What is the unusualy painful stinging insect that lives in grass?

This is not an ID request for an observation, but a general question about my experiences with the outdoors, so I think it fits here

Over a period of 1-4 years I was stung in the foot 3 times by something very painful while walking barefoot in my lawn (inconsistently mowed yard at 1500 ft elevation, southern adirondacks, NY state), and as someone whose main taxa of interest are ants, bees, and wasps, I’m surprised that I still have no clue what this was

The first time it left a stinger in me, and there was a lot of clover in the yard with honeybees (Apis mellifera) drinking from it, so I assumed it was a honeybee, but I don’t think there was clover where I stepped, and there was no buzzing under my foot.

The second and third time no venom sac was left in my foot, but one of the times there may have been a tiny splinter as if the stinger tip broke off

The sensation was similar all 3 times, but especially the last 2, as they were in the same part of the foot

The pain of these stings blows Vespula maculifrons (eastern yellowjacket) and Myrmica fracticornis (an obscure ant) out of the water, it was more painful than Polistes fuscatus (dark paper wasp), and the pain lasts a lot longer than this thing that stung my friend https://www.inaturalist.org/observations/177007623

They all happened in the same area of the yard, and I have seen velvet ants there a few times, so maybe one of these did it?

I’m wondering if anyone else has any insight into why this happened in a certain part of my yard and what could do it? I’m not trying to get rid of these, I haven’t been stung in years, I’m just curious what insect is so unusually painful since I’m interested in wasps and similar insects

1 Like

I’m no expert, but reading through this I kept thinking “It has to be a velvet ant, right?”. A stinging insect on the ground. Incredibly painful, and long-lasting. Then you described seeing velvet ants in that spot before.

If it is velvet ants, I am surprised you wouldn’t have seen one after it stung you, as they are obviously very brightly-colored. Maybe they disappear in the grass quickly, especially if you’re in intense pain.

It might be worth keeping an eye on the ground while walking barefoot in the future!


I have not been tagged myself, but velvet ants are really, shockingly painful.

Velvet ants do vibrate when stepped on/confined, so you might have felt that if it was one of them.

1 Like

it was lush dense grass several inches high, and so painful I just pulled away and didn’t look, so I would not have seen it, it could easily be a velvet ant

I should clarify that the pain did not last unusually long relative to paper wasps or yellowjackets, but it was more than long enough to rule out this spider wasp https://www.inaturalist.org/observations/177007623

Didn’t feel that, but it was just sudden pain and then I pulled away, there was no prolonged contact

The pain of Pepsis stings is reported to be “blinding, fierce, shockingly electric” and to last around 5 minutes. But most species have bright orange wings, so it seems unlikely you wouldn’t have noticed them on three separate occasions.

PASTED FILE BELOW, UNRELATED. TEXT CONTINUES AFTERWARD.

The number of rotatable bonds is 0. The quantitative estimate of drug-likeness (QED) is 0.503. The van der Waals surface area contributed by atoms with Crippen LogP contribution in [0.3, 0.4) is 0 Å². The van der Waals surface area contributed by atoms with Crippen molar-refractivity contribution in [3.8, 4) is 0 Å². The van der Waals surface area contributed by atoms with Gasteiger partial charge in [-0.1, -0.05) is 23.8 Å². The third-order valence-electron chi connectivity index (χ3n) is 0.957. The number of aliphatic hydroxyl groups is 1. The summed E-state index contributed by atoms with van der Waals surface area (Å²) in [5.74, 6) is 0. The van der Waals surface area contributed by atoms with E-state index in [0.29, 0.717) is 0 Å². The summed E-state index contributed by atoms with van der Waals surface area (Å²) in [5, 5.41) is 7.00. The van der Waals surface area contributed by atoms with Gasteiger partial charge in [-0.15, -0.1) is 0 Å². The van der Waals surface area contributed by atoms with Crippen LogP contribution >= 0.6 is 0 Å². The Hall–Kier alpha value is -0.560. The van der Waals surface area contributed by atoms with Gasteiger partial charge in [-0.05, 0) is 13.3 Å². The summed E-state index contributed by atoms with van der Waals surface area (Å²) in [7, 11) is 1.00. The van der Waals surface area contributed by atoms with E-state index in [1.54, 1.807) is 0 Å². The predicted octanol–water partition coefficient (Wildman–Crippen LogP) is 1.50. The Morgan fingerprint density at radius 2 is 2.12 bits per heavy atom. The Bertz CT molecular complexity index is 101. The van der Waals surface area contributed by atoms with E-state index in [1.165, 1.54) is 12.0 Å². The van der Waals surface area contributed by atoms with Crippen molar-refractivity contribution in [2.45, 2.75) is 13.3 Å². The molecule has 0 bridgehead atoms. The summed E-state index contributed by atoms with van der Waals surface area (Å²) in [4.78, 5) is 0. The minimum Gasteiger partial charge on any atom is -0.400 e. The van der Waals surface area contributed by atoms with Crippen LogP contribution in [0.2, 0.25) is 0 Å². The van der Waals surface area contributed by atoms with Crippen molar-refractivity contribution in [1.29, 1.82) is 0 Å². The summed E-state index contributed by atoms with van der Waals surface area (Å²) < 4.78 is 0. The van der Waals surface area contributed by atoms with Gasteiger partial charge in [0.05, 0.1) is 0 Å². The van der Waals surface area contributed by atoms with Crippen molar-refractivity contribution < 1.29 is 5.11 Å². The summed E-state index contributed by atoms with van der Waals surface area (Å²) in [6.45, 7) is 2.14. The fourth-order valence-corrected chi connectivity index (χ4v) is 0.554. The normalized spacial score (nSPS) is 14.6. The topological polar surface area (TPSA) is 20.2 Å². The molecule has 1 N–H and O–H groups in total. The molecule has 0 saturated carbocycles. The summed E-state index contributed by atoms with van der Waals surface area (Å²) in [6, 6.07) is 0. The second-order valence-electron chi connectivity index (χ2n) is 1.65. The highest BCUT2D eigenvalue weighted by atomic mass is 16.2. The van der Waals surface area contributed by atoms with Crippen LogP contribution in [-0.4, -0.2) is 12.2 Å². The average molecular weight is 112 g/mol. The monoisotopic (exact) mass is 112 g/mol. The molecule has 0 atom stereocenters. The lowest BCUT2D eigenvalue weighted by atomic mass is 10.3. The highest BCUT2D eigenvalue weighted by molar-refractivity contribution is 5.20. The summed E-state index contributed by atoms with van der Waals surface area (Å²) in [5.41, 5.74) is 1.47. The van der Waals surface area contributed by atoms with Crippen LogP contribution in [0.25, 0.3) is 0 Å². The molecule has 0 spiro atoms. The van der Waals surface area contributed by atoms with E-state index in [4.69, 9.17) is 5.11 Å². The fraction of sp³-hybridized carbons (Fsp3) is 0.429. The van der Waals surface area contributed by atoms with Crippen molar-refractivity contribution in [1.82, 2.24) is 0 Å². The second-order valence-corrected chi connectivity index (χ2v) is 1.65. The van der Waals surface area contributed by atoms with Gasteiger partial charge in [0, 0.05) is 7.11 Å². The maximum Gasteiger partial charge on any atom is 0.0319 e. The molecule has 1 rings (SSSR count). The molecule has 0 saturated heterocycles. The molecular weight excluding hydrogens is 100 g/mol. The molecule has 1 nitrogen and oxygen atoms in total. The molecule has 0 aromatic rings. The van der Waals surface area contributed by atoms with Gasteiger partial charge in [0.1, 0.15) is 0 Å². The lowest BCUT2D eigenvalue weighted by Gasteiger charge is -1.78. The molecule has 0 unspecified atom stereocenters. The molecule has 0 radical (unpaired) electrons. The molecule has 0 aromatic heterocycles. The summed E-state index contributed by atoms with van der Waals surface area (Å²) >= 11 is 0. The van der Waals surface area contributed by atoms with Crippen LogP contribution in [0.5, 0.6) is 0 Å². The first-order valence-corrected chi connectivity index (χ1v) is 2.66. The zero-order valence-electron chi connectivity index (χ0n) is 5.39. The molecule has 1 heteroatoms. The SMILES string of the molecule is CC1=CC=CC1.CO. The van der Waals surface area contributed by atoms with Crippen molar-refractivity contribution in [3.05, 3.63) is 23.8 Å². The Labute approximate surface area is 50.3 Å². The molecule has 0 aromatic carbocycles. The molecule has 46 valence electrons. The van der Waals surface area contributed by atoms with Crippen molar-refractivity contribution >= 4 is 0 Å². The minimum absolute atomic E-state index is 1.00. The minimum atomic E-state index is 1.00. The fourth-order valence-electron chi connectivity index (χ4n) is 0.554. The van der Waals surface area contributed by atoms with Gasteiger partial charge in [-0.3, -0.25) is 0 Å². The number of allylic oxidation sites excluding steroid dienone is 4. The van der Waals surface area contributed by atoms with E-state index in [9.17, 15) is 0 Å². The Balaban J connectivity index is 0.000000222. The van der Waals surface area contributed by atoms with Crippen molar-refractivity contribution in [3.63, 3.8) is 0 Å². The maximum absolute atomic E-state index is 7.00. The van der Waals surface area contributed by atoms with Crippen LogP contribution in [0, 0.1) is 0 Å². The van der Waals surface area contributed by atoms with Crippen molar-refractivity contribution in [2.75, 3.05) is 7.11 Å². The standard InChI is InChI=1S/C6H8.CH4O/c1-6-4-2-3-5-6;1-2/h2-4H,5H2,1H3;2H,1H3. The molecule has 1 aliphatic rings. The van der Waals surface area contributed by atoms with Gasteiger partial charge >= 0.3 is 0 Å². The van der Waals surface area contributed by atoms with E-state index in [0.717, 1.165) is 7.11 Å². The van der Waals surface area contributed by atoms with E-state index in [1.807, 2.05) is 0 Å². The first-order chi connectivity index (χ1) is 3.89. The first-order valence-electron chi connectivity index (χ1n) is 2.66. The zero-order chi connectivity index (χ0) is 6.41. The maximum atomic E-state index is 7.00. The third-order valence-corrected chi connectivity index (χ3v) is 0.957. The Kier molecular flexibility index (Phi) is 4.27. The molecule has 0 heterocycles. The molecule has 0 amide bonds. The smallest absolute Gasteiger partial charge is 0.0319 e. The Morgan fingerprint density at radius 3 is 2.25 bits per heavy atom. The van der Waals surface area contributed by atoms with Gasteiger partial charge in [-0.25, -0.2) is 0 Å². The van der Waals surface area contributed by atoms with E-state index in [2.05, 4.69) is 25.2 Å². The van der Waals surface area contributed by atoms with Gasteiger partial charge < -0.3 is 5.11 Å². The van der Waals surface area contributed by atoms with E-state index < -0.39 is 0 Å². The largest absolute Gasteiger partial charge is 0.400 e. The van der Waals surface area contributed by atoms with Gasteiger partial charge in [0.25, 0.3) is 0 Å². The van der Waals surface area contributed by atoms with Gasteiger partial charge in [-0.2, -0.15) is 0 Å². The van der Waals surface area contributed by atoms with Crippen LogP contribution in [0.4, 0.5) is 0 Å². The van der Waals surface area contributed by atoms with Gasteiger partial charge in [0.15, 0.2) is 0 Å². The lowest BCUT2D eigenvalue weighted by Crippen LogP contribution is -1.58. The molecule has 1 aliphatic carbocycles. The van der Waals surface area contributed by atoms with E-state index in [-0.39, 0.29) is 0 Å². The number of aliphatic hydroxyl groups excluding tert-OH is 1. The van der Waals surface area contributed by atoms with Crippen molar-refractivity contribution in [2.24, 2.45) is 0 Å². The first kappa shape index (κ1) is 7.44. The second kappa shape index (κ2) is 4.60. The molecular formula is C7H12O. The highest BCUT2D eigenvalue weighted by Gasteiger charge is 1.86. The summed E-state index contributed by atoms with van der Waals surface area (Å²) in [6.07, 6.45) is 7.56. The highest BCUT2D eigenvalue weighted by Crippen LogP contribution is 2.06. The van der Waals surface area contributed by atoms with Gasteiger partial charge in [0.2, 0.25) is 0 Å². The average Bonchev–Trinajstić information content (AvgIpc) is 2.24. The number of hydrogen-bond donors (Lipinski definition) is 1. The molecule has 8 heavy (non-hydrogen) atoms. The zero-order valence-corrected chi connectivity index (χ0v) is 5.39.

1 Like

I think I’m a bit too far north for pepsis, and these definitely made it hard to walk for at least 20 minutes, and the swelling probably took hours or days to go away completely, so I don’t think it was pepsis

I could have missed a bright colored insect in the grass, but I think pepsis are big enough for me to notice

The best way can describe it is burning feeling with a sharp pain at the center, like if you fall on gravel and peel a flap of skin off, on top of several Polistes fuscatus stings in the same spot (Polistes fuscatus feels to me like inflammation deep in the tissue like under an infected cut, but with a sharp pain in the middle and a little bit of burning)

(somehow I accidentally deleted this and had to retype it, that’s where there is a deleted post above)

1 Like

I own the Sting of the Wild and I started going through the chart, and are several species colloquially known as velvet ants.

he describes Mutillidae velvet ants as “Itch, burn, and more itch. a toothpick dipped in both itch powder and hot sauce is stuck in your thigh” which doesn’t seem as painful as you describe.

BUT there is a species in this family he calls out, Dasymutilla gloriosa, as “instantaneous, like the surprise of being stabbed. Is this what shrapnel feels like?” Now, this particular species seems to be a west coast species, but when I pulled that family (Mutillidae) up on inat, there are several species of Dasymutilla that have been reported in New York.

Maybe that’s a contender?


1 Like

That does sound like this insect

Dasymutilla stings seem variable depending on the species, Schmidt rates D. thetis as 1 out of 4 on his pain scale, D. gloriosa as 2, and D. klugii as 3, which fits its name as “cow killer”

The only other ground insect that I can think of around me that might have a painful sting is Ponera pennsylvanica


This topic was automatically closed 60 days after the last reply. New replies are no longer allowed.